Dr Lautenschläger also addressed the perceived negative aspects; that of systemic toxicity of non-degradable nanoparticles. He did point out that regardless of their biodegradability, nanodispersions offer high bioavailability at low doses of active agents with an irritation threshold lower than for conventional emulsions.
We learned that nanodispersions allow a reduction or even elimination of additives such as emulsifiers, spreading substances and penetration enhancers, making formulation much simpler, less prone to irritation and rise to the "wash out" effect. Another important factor we learned that because the nanodispersions are produced in sterile forms, the reliance on preservatives is reduced or eliminated.
Finally, Dr Lautenschläger reviewed examples of active agents used on a variety of skin conditions, their nanodispersion type and action. An interesting and informative presentation.
Our last presenter before lunch was Professor Chia-Yu Chu, MD,PhD from the National Taiwan University Hospital. Prof Chu was a previous presenter at the 3rd Symposium, and his topic was the use of DMS base cream with fluticasone propionate (FP) as a treatment for atopic dermatitis.
Prof Chu began with an overview of the disorder, and the established treatment solutions being topical corticosteroids of different strength, focusing on immune intervention.
Prof Chu explained the creation of a study using a 0.05% concentration of FP in a DMS base compared to compared to FP in conventional bases such as propylene glycol, sorbitan sesquioleate, wax, paraffin etc.
he explained the reason DMS was chosen was that the goal was to make the structure and composition resemble the natural skin barrier. The study was to determine the efficacy of the FP when in a more physiological carrier.
The study is to be over a four week period for each subject, with clinical evaluations in conjunction with measurements of SC hydration and TEWL.
Prof Chu explained the study was ongoing, with the results and conclusions to be presented at the next I.A.C. Symposium.
Following our delicious lunch, (Thank you to the Hyatt team) we took our places for the afternoon session, with Prof Burkhard Kleuser, PhD, our first presenter. Prof Kleuser is from the University of Potsdam, Germany.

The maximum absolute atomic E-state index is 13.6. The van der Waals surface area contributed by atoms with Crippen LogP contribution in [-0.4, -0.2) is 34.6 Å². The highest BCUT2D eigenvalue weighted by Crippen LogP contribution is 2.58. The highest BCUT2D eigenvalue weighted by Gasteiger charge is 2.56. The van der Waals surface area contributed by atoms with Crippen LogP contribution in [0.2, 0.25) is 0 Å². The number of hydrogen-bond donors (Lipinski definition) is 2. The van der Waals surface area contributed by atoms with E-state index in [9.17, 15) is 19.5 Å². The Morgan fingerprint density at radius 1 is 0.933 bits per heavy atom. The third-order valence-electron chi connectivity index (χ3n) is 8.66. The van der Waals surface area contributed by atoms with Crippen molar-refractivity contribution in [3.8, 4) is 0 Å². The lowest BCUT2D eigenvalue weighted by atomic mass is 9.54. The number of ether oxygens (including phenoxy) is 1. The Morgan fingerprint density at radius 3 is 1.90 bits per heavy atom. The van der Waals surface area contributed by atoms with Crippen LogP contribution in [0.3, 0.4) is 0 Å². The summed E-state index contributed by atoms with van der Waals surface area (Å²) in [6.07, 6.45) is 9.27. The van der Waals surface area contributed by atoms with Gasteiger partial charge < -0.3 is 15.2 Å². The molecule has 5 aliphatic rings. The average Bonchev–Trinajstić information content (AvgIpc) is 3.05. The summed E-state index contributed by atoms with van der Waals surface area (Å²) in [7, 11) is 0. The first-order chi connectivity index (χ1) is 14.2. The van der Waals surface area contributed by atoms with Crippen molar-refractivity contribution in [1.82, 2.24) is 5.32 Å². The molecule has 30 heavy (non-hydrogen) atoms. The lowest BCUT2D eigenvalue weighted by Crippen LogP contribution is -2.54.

Prof Kleuser's presentation was on the subject of Sphingolipids and their influence on skin barrier and cornification disorders.
Prof Kleuser began with an introduction to Sphingolipids, explaining their structure and chemistry and how they are essential structural components of the skin. From this we learned that ceramides play an important role in the formation of Sphingolipids, and consequently ceramides are essential for epidermal barrier function.
We were treated to a detailed and highly visual explanation of the different ceramides and Sphingolipids, and also that Sphingolipid derivatives such as ceramides and sphingosine-1-phosphate (S1P) influence many aspects of the skin including keratinocytes and dendritic cells of the immune system.
Prof Kleuser explained the relationship between Sphingolipid disfunction and skin disorders such as atopic dermatitis, revealing the mechanisms of the disfunction.
He concluded by explaining that therapeutic approaches based on topical administration or systemic delivery of sphingolipid-metabolites or sphingomimetic molecules may be beneficial in avoiding pathophysiological conditions of the skin.
Prof Kleuser's presentation was both spirited and informative, and a brisk start to the afternoon's proceedings.
Next was Dr Martin Weisser, PhD, a cosmetic chemist from local Manufacturer KOKO GmbH.
Dr Weisser's subject was safety reports; specifically the requirements for corneotherapeutic products.
First, we learned about the legislation that required cosmetics manufacturers in Europe to implement a comprehensive safety assessment to ensure that the product is safe for human use before it was placed on the market.
Dr Weisser then explained the structure, requirements and parameters of the safety report required for each product.
We discovered that there are many complex equations and formulas used in conjunction with testing procedures to determine the safety. We learned that many factors are taken into consideration including toxicological safety factors, physicochemical stability, microbiological safety, metabolic degradation, percutaneous/dermal absorption routes and much more.
We also heard about the calculations used to determine such parameters as Systemic Exposure Dose (SED), Margin of Safety (Mos), No Observed Adverse Effect Level (NOAEL)
Dr Weisser's presentation left us confident that the reputation of true corneotherapeautic products can be assured when they are manufactured and tested to the same standards as pharmaceutical products.